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John Schuhmann

The Heat have rolled on offense, but their defensive intensity has taken them to another level.
Issac Baldizon/NBAE via Getty Images

Defensive pressure is driving Heat through Knicks

Posted May 4 2012 10:25AM

NEW YORK -- Dwyane Wade was under the basket, putting a body on Tyson Chandler as Carmelo Anthony was double-teamed on the right baseline by Shane Battier and Chris Bosh. There were 4.5 seconds on the shot clock when Anthony fired the ball cross-court to Baron Davis on the left wing.

With the ball in the air, Wade pivoted and headed to the left corner, knowing who was there. Davis caught Anthony's pass and immediately swung it to Steve Novak, who caught the ball with 2.8 seconds on the clock.

Before Novak could get the ball to his shooting pocket, there was Wade. They once wore the same uniform at Marquette. Now, it was like they were wearing the same shirt.

Novak helplessly swung the ball around his head a few times, unable to pass or shoot with Wade forbidding him any breathing room. The shot clock kept ticking and Novak fell out of bounds and into the Heat bench as time expired.

The game clock read 5:11 in the fourth quarter. Game 3 of the first-round series between the Miami Heat and New York Knicks was already in hand, because Mario Chalmers had just daggered the Knicks with two straight 3-pointers in transition. Wade's close-out played no part in the result. It was simply the exclamation point.

The message was clear. Nothing comes easy against our defense.

Wade's close-out was actually the fourth by the Heat and his second on Novak on that possession alone. And it forced the 17th of 20 New York turnovers in Game 3. Miami's 87-70 victory, giving them a commanding 3-0 series lead, was the ultimate exhibition of team defense, five guys on a string, focused and active.

Fighting to avoid a record-breaking 13-game postseason losing streak, New York was out of synch offensively most of the night. On a majority of their second-half possessions, they started their offense late in the shot clock and far from the basket, with the Heat pushing them out of their comfort zone.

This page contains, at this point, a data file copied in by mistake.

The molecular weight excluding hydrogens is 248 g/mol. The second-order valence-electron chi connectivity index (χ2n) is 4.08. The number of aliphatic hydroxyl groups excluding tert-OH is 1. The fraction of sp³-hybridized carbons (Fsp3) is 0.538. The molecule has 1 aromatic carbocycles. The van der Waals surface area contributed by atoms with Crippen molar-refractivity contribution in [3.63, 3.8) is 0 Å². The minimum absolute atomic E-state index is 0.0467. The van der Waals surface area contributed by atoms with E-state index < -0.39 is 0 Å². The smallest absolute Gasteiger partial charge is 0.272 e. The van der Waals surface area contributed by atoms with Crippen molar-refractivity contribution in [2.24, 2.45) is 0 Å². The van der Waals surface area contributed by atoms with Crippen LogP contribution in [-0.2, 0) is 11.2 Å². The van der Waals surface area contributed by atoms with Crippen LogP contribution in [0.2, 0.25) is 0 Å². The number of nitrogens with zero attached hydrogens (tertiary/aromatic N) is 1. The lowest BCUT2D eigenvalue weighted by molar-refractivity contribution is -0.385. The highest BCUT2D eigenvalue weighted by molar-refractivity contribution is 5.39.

"It all starts with ball pressure," Wade said. "You've got to put pressure on the ball, so you can get a second to get to the shooters."

Now, the Knicks haven't been a great offensive team this season. But they're always a dangerous offensive team, with Anthony able to go off for 30-plus points any night, Chandler a threat on rolls to the basket, and a few 3-point shooters who can catch fire at any moment.

"They put a lot of pressure on you when they roll to the rim," Wade said. "Tyson Chandler is one of the best at that in the league. So it's really a job to try to be there, help on that, and then get out to the shooters. But for us to win this series, we understand we have to do it."

Novak, who started Game 3 in place of Amar'e Stoudemire, is the most deadly of those shooters. He led the league in 3-point percentage in the regular season, connecting on 47.2 percent of his shots from beyond the arc and attempting 9.6 3s per 36 minutes. But through three games in this series, he's 3-for-6 on 3-pointers, just 3.2 attempts per 36.

Knicks coach Mike Woodson knew that the Heat hadn't been letting Novak get open when he decided to put him in the starting lineup on Thursday. But he believed that Novak's presence would keep the floor spaced for the Knicks' pick and roll, like it did in Game 2. He was wrong.

"I thought by him being out there, it would at least open up our pick and roll," Woodson said. "But they were really good in terms of showing on the pick and rolls and then supporting it, getting back out to Novak when the ball was swung to him. And he just didn't have any looks."

The New York fans and media will certainly be critical about Anthony, who has shot just 22-for-64 (34 percent) in the series. But his numbers aren't about bad shooting. They're about the Miami defense that has given him nothing easy.

For the first time in the series, the Knicks' defense was pretty good too in Game 3. And until they got a couple of second-half flurries from Wade and LeBron James, the Heat didn't have anything going offensively. In one 25-possession, 15 1/2-minute stretch spanning the first and second quarters, they had nine turnovers and just two field goals.

So while they were able to win with offense on Monday, Miami needed more defensive effort and sharper rotations on Thursday. That's what they got and that's why they'll have a chance to close out the series after another two days off.

"I thought we just worked harder," Shane Battier said. "We were much more active. In Game 2, we weren't as active. With this defense, that's how the system works. If you play hard and you fly around, good things happen."

Unstoppable offense one game. Suffocating defense the next. On both ends of the floor, the Heat are on another level.

And soon, they'll be on to another round.

John Schuhmann is a staff writer for You can e-mail him here and follow him on twitter.

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